You’ve heard the plans.
We’ll double the use of renewables in three years. We’ll get 20% of our power from wind by 2020. And so on.
They’re lofty goals, and they’ll generate serious profits. In fact, fortunes have already been made from the public-facing technologies like wind and solar.
But for the industry to progress as quickly as planned, there are several hurdles that need to be overcome. And that’s where the crazy money will be made.
Wind and solar are great. I’ve made money off them, and I’ve helped investors profit from those sectors — and I will continue to do so.
But what happens when the wind doesn’t blow or the sun doesn’t shine? How can these resources provide baseload power if they are intermittent?
The answer is advanced energy storage. . . and it’s worth billions.
The Need for Energy Storage
Here’s a blurb from the Christian Science Monitor that puts it in perspective:
While the Obama administration presses to expand renewable energy with emphasis on growing wind farms and utility-scale solar, these efforts could vastly increase the need to build new backup power plants — much of which today involves firing up natural-gas turbines when the winds die down. The only way to avoid using fossil fuels is to develop grid storage.
If solar power isn’t available at night, for example, it can never become a source of baseload power like coal or natural gas. Large scale energy storage can change all that.
So when the wind is blowing and the sun is shining, some power is delivered to the grid and some is stored for later use — after the sun goes down or when wind speeds decline.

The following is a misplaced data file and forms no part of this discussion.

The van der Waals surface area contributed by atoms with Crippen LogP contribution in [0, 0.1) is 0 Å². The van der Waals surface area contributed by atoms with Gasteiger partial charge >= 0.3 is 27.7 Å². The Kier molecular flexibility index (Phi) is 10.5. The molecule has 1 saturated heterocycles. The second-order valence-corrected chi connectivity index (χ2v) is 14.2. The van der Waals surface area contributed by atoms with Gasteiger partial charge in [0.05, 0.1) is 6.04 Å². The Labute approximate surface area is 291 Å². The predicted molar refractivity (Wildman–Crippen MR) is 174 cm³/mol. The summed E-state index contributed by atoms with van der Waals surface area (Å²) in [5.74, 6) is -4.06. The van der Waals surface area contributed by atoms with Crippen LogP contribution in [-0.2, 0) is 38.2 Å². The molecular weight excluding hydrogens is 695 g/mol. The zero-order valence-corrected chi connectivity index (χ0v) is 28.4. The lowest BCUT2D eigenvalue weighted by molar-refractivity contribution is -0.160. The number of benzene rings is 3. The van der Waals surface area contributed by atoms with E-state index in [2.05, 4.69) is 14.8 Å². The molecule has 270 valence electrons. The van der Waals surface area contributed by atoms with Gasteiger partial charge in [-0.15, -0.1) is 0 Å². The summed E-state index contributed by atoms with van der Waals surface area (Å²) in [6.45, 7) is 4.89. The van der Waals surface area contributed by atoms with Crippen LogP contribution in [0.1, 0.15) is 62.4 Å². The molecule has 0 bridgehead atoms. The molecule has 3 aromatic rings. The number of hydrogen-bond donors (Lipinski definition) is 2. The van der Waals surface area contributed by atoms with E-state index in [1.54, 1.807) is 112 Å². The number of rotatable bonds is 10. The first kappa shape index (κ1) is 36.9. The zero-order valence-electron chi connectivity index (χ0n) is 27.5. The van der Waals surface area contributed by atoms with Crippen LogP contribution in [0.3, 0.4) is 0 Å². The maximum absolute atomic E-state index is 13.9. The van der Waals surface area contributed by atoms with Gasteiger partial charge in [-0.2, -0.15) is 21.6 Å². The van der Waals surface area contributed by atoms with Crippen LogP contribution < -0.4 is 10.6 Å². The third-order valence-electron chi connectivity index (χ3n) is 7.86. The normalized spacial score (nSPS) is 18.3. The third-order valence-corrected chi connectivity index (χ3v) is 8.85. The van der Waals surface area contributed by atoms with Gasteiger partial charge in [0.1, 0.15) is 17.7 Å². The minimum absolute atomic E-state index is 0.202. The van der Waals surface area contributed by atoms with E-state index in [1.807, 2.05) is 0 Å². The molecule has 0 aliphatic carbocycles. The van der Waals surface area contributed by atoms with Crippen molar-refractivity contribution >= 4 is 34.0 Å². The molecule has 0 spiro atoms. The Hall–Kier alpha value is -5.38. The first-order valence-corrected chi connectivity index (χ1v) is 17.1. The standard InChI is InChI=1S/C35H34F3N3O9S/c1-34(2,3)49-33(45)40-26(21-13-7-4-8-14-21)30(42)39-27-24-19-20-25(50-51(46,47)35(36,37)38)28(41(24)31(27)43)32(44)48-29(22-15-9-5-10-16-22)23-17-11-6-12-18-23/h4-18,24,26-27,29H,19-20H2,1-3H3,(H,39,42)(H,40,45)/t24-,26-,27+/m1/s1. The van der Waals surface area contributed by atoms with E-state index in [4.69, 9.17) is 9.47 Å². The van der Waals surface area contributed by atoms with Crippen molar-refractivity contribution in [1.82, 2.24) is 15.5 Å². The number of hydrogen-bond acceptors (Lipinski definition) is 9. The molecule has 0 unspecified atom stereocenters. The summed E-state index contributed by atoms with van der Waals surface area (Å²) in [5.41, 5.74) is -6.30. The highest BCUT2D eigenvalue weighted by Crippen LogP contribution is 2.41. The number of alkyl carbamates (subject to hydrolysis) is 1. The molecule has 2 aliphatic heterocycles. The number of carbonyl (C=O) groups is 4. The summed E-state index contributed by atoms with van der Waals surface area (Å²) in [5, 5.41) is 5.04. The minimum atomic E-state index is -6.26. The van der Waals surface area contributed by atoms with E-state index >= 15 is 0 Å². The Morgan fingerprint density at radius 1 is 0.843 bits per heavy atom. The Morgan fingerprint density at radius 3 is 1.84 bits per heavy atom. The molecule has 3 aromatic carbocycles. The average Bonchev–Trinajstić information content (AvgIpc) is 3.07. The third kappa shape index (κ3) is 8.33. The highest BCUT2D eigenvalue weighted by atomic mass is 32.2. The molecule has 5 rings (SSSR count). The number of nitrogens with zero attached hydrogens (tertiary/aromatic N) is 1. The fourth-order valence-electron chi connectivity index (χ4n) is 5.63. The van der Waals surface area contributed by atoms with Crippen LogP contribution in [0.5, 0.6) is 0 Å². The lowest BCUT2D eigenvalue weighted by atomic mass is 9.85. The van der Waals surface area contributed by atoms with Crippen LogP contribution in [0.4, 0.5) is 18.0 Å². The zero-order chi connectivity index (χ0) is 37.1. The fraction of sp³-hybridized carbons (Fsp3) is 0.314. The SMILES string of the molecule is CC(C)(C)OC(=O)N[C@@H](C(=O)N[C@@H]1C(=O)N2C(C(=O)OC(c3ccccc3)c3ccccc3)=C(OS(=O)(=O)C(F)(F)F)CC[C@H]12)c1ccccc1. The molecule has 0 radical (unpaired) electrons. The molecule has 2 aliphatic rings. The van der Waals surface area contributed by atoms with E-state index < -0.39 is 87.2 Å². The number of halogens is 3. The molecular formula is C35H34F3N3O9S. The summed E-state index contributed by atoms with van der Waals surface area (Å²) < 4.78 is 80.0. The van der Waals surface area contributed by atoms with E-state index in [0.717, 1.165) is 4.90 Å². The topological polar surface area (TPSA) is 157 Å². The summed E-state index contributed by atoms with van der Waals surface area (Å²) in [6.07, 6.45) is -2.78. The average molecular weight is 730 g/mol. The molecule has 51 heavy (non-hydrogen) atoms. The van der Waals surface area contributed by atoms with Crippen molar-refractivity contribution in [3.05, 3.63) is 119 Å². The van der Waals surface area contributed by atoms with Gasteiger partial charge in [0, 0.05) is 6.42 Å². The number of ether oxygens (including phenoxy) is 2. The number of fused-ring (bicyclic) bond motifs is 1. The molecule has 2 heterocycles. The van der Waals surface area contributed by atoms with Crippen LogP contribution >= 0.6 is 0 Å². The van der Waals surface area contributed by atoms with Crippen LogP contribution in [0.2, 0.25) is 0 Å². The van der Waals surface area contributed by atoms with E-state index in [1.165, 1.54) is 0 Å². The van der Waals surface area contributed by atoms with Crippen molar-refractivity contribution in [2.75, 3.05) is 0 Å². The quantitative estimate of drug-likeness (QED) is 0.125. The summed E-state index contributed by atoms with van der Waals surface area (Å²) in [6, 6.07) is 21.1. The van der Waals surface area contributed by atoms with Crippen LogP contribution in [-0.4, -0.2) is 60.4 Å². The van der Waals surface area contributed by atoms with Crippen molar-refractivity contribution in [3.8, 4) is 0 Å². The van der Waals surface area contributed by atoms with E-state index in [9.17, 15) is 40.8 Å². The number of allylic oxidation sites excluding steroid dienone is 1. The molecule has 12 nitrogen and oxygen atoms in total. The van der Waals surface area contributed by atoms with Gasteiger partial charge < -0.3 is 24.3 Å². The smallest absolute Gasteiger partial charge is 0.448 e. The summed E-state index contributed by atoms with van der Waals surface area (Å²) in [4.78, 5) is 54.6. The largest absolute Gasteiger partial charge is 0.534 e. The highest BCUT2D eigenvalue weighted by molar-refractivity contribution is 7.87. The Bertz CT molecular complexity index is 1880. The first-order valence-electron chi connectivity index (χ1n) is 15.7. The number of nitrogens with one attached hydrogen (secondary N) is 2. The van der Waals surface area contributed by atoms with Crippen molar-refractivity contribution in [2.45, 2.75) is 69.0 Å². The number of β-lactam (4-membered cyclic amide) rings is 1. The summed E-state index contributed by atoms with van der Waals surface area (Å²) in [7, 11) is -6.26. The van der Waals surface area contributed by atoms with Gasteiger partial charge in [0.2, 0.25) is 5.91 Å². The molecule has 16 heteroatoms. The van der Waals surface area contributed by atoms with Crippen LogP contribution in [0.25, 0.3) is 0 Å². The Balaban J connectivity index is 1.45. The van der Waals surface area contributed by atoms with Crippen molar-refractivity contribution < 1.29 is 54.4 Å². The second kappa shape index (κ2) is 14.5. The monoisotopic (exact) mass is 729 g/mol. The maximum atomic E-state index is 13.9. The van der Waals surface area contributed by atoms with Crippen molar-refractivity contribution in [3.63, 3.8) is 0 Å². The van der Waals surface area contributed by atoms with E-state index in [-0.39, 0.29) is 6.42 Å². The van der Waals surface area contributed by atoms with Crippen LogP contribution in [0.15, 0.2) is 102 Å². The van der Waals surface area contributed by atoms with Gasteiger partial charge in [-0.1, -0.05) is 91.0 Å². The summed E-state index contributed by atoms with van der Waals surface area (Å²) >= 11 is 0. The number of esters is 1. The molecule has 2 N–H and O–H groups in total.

The problem — until now — was that energy storage technology was not advancing as fast as energy production technologies, and costs were not falling as quickly.
That gap is now narrowing, which means profits on both fronts for those in the know.
And the best part is, energy storage is a can’t-fail sector. It’s critical for the rapid expansion of renewable energy. And Congress is guaranteeing its success.
Investing in Energy Storage, an Introduction
This sector is so vital that it will soon approach inelastic demand. That means suppliers of energy storage technology will be able to raise prices without reducing demand. . . great news for investors.
And like I said, Congress needs this to happen, or their grandiose plans for renewable energy are moot. They are propelling this industry with billions of dollars of stimulus money and other programs through national laboratories and partnerships.
As a side note, energy storage falls under the broad umbrella of smart grid. So, Federal money for smart grid is also funding for energy storage — also sometimes called grid reliability.
It’s a big sector with multiple technologies. So before you take the investment plunge, you should be aware of all the different types of energy storage devices that exist:
Nickel Metal Hydride
Capacitor and Ultricapacitors
There’s a market and a company for each of them. The trick is nailing down the right time to invest in the right sector.
Take lead acid batteries and superconducting magnets, for example. Two companies to watch there are Enersys (NYSE: ENS) and Maxwell Technologies (NASDAQ: MXWL). Look what those two have done recently:
I think it’s safe to say there is money to be made here. It’s estimated that energy storage will morph into a $600 billion industry over the next decade — not to mention it’s the missing link to propelling renewable energy from marginal to mainstream.
And yet, it gets much less attention than its solar and wind cousins, giving savvy investors a brief window of opportunity to beat The Street to the punch.
For more on the emerging opportunity of energy storage, including reports and detailed recommendations, you’ll want to consider joining Alternative Energy Speculator.
We’ve already taken one round of smart grid profits and are positioning for the next. Your gains from just one recommendation in this sector will pay your fee for years.
I’ll also cover this topic next week right here, when we’ll take a look at specific energy storage investment opportunities.
Call it like you see it,